The Needle: What's Hot? What's Not?

Each month, we drop in on three restaurants to see how they're doing.

By: Todd Kliman, Cynthia Hacinli, Ann Limpert, Kate Nerenberg, Rina Rapuano

Evening Star Cafe

2000 Mount Vernon Ave., Alexandria; 703-549-5051

The dining room is a cozy throwback with red Naugahyde booths, but the menu is as trendy and modern as any. A filling appetizer of spinach gnocchi featuring soft dumplings and a rich truffled cream sauce is a great value at $11—pair it with a salad and it’s a meal. Entrées of roasted cod and a pork chop are memorable, but skip dessert if you want to go out on a high note.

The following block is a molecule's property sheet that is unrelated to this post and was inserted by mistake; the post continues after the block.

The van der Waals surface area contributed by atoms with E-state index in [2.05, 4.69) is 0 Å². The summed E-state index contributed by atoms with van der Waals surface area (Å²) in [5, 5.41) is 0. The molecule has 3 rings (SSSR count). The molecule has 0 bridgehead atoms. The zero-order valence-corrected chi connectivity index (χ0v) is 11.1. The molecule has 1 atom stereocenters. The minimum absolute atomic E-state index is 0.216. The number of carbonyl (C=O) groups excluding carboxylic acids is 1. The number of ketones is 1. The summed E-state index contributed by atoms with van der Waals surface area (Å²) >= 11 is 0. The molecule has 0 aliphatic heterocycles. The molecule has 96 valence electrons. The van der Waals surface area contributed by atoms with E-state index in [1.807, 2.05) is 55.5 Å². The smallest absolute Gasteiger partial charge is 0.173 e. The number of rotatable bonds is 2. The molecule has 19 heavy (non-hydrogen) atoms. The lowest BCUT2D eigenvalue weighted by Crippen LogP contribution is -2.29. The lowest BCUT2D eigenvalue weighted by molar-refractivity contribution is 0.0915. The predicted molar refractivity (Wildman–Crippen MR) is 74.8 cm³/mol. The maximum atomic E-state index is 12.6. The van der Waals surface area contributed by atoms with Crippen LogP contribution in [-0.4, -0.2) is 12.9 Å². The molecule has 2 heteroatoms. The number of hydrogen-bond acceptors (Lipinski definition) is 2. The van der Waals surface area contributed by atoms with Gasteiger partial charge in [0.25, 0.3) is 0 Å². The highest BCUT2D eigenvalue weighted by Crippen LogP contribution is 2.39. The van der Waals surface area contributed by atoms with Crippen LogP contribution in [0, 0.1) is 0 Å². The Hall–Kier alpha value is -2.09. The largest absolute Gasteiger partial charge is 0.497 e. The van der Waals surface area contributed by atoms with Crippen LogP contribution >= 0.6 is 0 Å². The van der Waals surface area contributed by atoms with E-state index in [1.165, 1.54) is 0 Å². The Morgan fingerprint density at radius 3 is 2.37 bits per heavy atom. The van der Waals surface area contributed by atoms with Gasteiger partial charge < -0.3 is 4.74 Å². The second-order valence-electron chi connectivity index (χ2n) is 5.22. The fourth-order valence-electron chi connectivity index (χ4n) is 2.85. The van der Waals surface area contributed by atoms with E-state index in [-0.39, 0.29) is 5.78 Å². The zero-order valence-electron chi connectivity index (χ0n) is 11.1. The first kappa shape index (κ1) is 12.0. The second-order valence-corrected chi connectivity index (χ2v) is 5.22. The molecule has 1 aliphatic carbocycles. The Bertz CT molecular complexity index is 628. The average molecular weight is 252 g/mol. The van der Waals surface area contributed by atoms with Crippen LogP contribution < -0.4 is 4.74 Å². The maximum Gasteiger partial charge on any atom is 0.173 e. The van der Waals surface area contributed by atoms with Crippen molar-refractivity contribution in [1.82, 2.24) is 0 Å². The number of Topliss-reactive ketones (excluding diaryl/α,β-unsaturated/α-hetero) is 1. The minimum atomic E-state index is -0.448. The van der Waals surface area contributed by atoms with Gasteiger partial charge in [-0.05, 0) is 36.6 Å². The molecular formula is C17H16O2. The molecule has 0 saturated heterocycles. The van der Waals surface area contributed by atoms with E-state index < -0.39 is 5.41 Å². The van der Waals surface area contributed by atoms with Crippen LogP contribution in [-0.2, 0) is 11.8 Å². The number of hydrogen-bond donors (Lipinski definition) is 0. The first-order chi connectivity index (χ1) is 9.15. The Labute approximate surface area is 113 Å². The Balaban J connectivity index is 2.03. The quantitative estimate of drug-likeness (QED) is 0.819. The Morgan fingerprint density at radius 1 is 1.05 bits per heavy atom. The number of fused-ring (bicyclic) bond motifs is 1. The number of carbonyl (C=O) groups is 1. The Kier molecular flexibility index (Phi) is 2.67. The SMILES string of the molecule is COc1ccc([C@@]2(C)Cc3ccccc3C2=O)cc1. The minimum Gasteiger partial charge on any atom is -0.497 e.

Tabard Inn

1739 N St., NW; 202-785-1277

“House-smoked” and “house-made” often appear on chef Paul Pelt’s menu; other food trends show up in the form of goat-cheese-stuffed dates and a sprinkling of pomegranate seeds on an arugula salad—both tasty. Bold flavors arrive with fried-oyster-topped gumbo, but the chef shows restraint where it counts most: An appetizer of barbecue lobster lets the lobster shine through the aggressive seasoning. 

Bobby’s Crabcakes

101 Gibbs St., Rockville; 301-217-0858

Bobby’s loosely packed bundles of crab with just a bit of binder and seasoning allow the flavor of the seafood to shine. And they’re an easy-on-the-wallet luxury: $11.95 for a four-ounce crab-cake sandwich with tangy house-made tartar sauce. Though not everything is on par with the crab cakes, the chunky slaw, fries, shrimp cocktail, and Key-lime pie make fine embellishments. Bobby’s burger, a frequent special, is first-rate, too. 

This appeared in the April, 2009 issue of the Washingtonian.

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